Drivetrain failure on a P85D loaner and a temporary solution

So, we brought my better half’s Roadster in for its annual service .  Since we scheduled our service a while back, we were able to request and receive a loaner. Our first loaner was a regular P85 and it was a nice ride.  However, while the Roadster was in for service, the guys at the service center found an issue when the car was headed back to us after completion of the service.

Roadster parts and service is a little bit more of a challenge to Tesla than Model S service.  The issue with the car is still ongoing and the fault has been isolated.  In the meantime, the loaner will be with us a little longer than expected.  Having never experienced Autopilot as a driver, I requested a swap out of loaners to an AP enabled one, should the service center be able to accommodate.  A while after the request, and about a week after we’ve been driving a standard classic Model S P85, we got word from the service center that an AP enabled Model S was available for a swap, so I hurried down to the Service Center to swap out the P85 loaner for a P85D loaner.

IMG_20160927_150103

IMG_20160927_143622

IMG_20160927_150111

Not a Ludicrous P90D, but still insane.

IMG_20160927_150744

So, aside from auto pilot, we also got Insane.  I’ve been through a few Insane launches previously, so I didn’t really care to try that again.  One of the things that struck me with this Model S is the upgraded TPMS system that these newer Model S has.  Older Model S TPMS did not indicate the status of each individual tire pressure.  The Roadster does, but early Model S did not.

IMG_20160930_123949

The car had firmware 7.1.

IMG_20160930_124003

One of the best tests for Autopilot is in stop and go traffic and you can see this loaner handling that fine.

IMG_20161005_112454

Speeding up when the traffic ahead starts to move faster.

IMG_20161005_112445

We took it out for the weekend.  Both the Tesla Owners Club of Orange County (meetup, TMC, or Twitter) and Los Angeles (website or Twitter) decided to go Apple Picking in Yucaipa.  We figured it would be a great way to try out the autonomous features and get some experience with Auto Pilot since none of our current Tesla cars have it.  We met at the Rancho Cucamonga Supercharger and left for the Apple Farm from there.

IMG_3442

IMG_3445

IMG_3446

IMG_3447

IMG_3449

The caravan was fun, but we were in the back, and the group ahead of us got there a lot sooner than we did.

Here we are at the Apple Farm with the group.

IMG_3450

It was a great long trip to Rancho Cucamonga and Yucaipa.  The car performed admirably and I still was not as comfortable as others with the Auto Pilot.  It worked great, but I’m just too much of a control freak.  The car seems to sit closer to the right side of the lane than I do.  Either way, there’s a lot of coverage on AP and now that 8.0 is released and AP 2.0 is getting produced, I’m not adding anything to further the pro or con case for AutoPilot 1.0.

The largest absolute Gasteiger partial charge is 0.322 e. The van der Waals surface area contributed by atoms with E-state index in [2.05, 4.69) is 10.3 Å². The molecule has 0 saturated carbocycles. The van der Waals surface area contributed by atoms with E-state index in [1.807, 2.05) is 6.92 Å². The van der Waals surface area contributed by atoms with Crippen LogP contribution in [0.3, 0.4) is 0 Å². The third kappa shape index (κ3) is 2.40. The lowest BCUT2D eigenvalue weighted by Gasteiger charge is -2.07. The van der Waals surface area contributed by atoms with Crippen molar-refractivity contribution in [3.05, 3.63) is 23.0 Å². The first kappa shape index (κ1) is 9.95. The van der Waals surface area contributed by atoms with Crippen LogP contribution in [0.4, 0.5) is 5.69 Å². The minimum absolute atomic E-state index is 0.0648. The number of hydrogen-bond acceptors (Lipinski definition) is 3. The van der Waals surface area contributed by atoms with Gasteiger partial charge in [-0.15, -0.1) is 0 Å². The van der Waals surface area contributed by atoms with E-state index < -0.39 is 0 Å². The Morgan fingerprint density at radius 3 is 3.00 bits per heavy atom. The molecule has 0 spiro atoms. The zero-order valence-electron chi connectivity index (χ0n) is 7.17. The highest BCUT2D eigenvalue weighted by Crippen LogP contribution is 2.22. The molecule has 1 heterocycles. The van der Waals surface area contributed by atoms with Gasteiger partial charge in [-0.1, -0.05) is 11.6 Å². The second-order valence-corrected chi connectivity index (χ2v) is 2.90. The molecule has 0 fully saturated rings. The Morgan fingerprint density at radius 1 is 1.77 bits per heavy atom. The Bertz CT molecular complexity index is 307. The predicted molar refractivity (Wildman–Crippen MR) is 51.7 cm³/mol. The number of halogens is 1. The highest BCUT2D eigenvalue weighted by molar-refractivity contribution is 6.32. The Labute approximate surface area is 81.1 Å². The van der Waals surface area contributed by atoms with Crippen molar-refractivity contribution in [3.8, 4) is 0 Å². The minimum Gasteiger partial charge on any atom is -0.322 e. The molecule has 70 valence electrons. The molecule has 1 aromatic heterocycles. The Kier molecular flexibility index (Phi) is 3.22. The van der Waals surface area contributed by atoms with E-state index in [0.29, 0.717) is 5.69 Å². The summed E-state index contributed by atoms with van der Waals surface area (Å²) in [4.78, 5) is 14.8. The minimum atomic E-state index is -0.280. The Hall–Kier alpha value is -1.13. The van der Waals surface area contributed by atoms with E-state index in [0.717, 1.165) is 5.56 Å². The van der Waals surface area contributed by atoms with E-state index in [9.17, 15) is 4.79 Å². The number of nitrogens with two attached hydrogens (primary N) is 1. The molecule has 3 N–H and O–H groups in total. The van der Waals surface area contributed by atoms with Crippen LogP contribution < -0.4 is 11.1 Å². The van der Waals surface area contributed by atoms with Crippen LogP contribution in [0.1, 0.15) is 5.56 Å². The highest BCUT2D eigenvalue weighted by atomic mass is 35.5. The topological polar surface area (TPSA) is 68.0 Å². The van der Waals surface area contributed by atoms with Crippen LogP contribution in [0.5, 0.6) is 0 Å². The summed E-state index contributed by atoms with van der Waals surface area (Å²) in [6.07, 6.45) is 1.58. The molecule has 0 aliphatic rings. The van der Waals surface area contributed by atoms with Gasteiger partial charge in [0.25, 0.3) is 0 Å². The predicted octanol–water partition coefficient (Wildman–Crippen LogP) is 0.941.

However, I can give some hints on what can be done should you encounter some trouble.  This is not an all-inclusive list, just a story of what happened to us and how we temporarily resolved it.

A few days after our club trip for Apple Picking.  Something distressing happened.  The drivetrain failed.   We were doing some errands locally.  I was making a left and had the PRND status on the driver dashboard go red, that was strange, so, I put the car on park, and the PRND status went to P.  I then switched back to D and it engaged.  Figured that this was a weird event, we decided to head home and swap cars.

Five minutes later, we were at a stop and the PRND status went red again.  Once again, I didn’t get a picture of the failure because of traffic.  Unfortunately for us, we were in Pacific Coast Highway at a stoplight.  Now this is a very busy road, and we were a little stressed at the speeds that people behind us were traveling before the stop.  We called Tesla Roadside Service to see what was going on.  Their solution was to send a tow truck to pick us up.  However, we were stalled in the middle of the street.  So, we called our service center and were advised to reset the car.  Now, it was too dangerous to get out of the car to do this.  Turning the car off would have turned off our hazard lights.

The service center had a novel and ingenious way of restarting the car to see if the car can fix itself.  While parked.  Brace yourself so that you can raise yourself off the seat.  Open and close the door quickly.  What this does is reset the vehicle.  The car went off and then turned back on.  Guess what.  It worked.  The drive train was able to be re-engaged.  We were a few minutes from home and were happy to get home unscathed.

Called Tesla back to redirect the tow to our home.

IMG_20161010_161505

As with any Tesla, the car needs to be towed by a flat bed.

IMG_20161010_162026

IMG_20161010_161505

IMG_20161010_162026

IMG_20161010_162030